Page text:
Hopefully, I’ve put that all in a way that doesn’t sound accusing, or annoyed, or mean, or something… I just want to encourage ‘quiet’ people to speak up when they have something to say… because more often than not it’s great!

  • Good Morning, Rebecca!
    I read your question last night and have been thinking about it since. I am naturally a more quiet person. (though put me with certain people, like my good friends, and I can get pretty “loud!” :D)
    First off, it is perfectly, absolutely OKAY to be quiet. God has made some of us to be quiet, some of us to be loud and some of us to be in between. If we were all loud – I think the world would be a little hard to live in! πŸ™‚
    However, being quiet doesn’t mean you have to stand in the corner and feel like the wallflower (where I end up some days.) My mom always told me that being quiet and not in the middle of the social pack was an opportunity for me to step back and look around and see the rest of the wall flowers. Who else is standing still and not talking to anyone? Granted, it is terribly awkward to go talk to someone you’ve never met, but hey, a lot of the time, they are more insecure than you are!
    I’ve also found it is helpful to have a “list” of questions like what is your favorite school subject and why, favorite color, etc. If you are at church, the sermon is a great topic. As you practice (’cause trust me, it takes practice) it will get easier. You will find some people who are like you, who have common interests, and who really want to know you as a person. It is always easier to talk then! And sometimes, like me, you find a person who doesn’t mind that you are quiet, and when you’ve exhausted the topics of conversation, you are just quiet together. πŸ˜€
    Thanks for sharing your struggle! It is encouraging to know that there are more quiet ones out in the world!
    In Christ,

    • Just wanted to say that I’m kinda the same way whenever I get around some of my best friends, you wouldn’t know that I’m quiet ’cause we can talk for hours. πŸ™‚ And I agree that trying to make conversation does take practice ,but each time we do it we get more comfortable doing it. Sometimes I can just hit it off with someone and other times it takes a little more conversation to get a friendship going. But it is encouraging to know that I’m not the only one struggling with this. God Bless.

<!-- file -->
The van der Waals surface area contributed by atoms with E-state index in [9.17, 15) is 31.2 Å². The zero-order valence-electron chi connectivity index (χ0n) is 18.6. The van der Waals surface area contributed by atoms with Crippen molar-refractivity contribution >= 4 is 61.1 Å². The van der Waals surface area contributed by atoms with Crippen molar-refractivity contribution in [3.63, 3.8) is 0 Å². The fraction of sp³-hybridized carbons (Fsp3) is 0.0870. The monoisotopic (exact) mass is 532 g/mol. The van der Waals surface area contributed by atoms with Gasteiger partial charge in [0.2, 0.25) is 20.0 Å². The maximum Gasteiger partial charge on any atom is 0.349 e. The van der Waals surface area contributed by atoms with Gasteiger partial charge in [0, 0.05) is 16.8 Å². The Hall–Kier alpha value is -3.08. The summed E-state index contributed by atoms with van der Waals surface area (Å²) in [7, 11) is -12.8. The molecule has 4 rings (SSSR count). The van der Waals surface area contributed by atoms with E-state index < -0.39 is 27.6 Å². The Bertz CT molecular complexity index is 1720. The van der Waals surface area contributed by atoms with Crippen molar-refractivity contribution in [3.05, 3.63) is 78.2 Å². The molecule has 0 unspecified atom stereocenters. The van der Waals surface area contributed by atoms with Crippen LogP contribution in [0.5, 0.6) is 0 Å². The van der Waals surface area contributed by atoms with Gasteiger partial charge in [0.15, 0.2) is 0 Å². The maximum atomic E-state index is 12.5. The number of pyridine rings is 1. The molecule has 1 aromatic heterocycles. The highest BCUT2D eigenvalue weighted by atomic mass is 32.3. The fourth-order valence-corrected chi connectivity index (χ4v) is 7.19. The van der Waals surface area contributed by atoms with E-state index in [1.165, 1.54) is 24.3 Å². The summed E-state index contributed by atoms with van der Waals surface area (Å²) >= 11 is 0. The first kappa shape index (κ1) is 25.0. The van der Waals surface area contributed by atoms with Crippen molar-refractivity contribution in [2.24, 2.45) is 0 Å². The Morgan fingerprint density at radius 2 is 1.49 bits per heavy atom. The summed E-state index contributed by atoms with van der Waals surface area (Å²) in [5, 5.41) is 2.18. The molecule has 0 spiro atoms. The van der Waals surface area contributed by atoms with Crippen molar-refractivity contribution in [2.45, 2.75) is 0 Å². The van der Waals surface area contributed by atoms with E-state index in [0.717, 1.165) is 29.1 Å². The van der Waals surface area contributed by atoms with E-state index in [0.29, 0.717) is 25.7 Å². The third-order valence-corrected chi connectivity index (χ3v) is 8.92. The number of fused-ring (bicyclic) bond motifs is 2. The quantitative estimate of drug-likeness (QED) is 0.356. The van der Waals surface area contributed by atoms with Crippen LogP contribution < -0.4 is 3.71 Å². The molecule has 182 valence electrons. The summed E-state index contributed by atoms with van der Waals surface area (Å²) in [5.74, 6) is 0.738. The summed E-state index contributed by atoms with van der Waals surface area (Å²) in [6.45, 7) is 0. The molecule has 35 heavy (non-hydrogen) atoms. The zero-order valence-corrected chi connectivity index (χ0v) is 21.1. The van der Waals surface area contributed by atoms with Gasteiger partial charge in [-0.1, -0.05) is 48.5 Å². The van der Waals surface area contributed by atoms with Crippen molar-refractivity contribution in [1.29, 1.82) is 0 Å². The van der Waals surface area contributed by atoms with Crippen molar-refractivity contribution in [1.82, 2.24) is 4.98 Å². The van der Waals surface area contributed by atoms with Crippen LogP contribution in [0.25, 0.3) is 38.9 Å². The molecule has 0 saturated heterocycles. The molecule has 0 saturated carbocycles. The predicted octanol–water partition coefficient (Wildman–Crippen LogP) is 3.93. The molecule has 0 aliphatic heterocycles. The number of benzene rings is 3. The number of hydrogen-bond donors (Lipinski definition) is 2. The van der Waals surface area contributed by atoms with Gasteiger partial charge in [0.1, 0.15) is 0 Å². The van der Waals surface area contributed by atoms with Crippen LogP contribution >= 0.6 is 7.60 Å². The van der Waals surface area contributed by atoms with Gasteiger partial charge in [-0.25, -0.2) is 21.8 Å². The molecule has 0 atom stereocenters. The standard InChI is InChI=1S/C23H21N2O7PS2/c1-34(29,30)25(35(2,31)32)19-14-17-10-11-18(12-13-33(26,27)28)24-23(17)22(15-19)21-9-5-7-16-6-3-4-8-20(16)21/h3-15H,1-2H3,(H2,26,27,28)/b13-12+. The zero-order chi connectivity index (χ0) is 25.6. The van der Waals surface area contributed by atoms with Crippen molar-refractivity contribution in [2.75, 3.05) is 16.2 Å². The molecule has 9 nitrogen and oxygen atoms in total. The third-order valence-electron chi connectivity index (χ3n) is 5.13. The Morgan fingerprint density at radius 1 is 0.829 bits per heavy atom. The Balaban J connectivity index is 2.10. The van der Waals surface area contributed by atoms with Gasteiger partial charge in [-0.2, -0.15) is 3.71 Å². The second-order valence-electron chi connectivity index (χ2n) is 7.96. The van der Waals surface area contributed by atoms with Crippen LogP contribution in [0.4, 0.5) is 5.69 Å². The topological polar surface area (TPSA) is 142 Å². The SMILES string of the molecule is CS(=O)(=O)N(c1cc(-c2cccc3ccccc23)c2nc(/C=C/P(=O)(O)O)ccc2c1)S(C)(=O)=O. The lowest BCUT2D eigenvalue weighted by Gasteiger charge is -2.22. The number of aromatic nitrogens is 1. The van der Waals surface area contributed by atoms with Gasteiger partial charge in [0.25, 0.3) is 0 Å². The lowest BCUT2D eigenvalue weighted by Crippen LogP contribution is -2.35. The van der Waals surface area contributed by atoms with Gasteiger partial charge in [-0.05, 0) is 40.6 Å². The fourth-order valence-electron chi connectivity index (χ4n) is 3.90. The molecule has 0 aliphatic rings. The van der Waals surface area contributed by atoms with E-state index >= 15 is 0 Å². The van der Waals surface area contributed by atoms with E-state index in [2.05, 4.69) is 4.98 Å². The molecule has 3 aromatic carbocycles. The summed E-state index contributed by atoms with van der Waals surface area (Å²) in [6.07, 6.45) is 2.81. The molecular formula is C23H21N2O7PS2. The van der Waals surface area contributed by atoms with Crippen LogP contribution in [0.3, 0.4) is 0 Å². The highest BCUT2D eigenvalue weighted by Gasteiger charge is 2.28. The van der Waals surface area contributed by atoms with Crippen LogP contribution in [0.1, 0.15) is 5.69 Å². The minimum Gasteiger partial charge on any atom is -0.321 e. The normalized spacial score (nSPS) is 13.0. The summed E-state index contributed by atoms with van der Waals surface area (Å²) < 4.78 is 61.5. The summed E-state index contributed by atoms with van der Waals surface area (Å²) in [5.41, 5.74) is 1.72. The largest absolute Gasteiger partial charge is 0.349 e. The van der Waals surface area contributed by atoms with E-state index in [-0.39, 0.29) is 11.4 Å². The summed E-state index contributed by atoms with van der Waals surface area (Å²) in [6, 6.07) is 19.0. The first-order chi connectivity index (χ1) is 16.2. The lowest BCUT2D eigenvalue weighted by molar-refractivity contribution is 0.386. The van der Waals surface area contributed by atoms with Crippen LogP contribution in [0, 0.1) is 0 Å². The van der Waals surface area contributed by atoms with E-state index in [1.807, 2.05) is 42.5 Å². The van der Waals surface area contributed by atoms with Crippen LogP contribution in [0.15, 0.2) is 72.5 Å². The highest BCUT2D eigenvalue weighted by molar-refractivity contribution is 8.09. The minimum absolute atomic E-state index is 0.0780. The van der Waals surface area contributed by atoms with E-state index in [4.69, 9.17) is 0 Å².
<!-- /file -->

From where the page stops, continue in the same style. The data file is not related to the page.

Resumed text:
• I’m normally a talkative person, so you might find my points weird, but I’m trying my best! πŸ™‚ At my school, a lot of my friends are quiet people. I think that’s fine. They are just being themselves. SO, be yourself! If you’re a quiet person, be a quiet person! The talkers always need a person to listen to them! Good friends listen to their friends! I’m not sure if that helps, but that’s all I have.

  • Being a quiet person isn’t anything to feel bad about or be ashamed of. I’m the same way and what God showed me is that there is already a lot of people talking. What is really needed are more listeners. I became close to the person who now is my best friend without even knowing I was doing anything to earn her trust. When I asked her about it later, she told me that the biggest thing was that I listened and patiently let her voice her thoughts and feelings. People really appreciate those who are willing to listen to them. God is to. Being one to listen and then speak makes it a lot easier to hear from God because you’re not the one talking. Sometimes God just wants to be quiet for a moment and listen to what He has to say. So don’t worry, I’m sure God has a great plan for your quiet personality that will help you as well as someone else.

  • Yes!! Don’t ever think otherwise!

    I am a very quiet person. Talking to people is a big deal (unless you are one of my two or three really close friends). I used to really dislike that (and a whole lot of other things) about myself. I saw my life and how no aspect of me really fit in with everyone else as “normal”. I considered that a bad thing. As I have stopped and looked back at my life more and more, however, I find that I am extremely grateful for all those things I used to hate about how I am. So many times I see how a tendency I have in my personality or a circumstance of my life had protected me from bad influences and kept me closer to God and away from the ways of the world. It is like God knew what He was doing when He made me this way! πŸ™‚

    Being quiet is still a challenge. At least for me, I don’t speak a lot, but I think a ton! I analyze things over and over and find cool little details or connections. So often, though, I don’t have the courage to speak out and share those things with other people. At the end of the day I end up looking back wishing I had said something.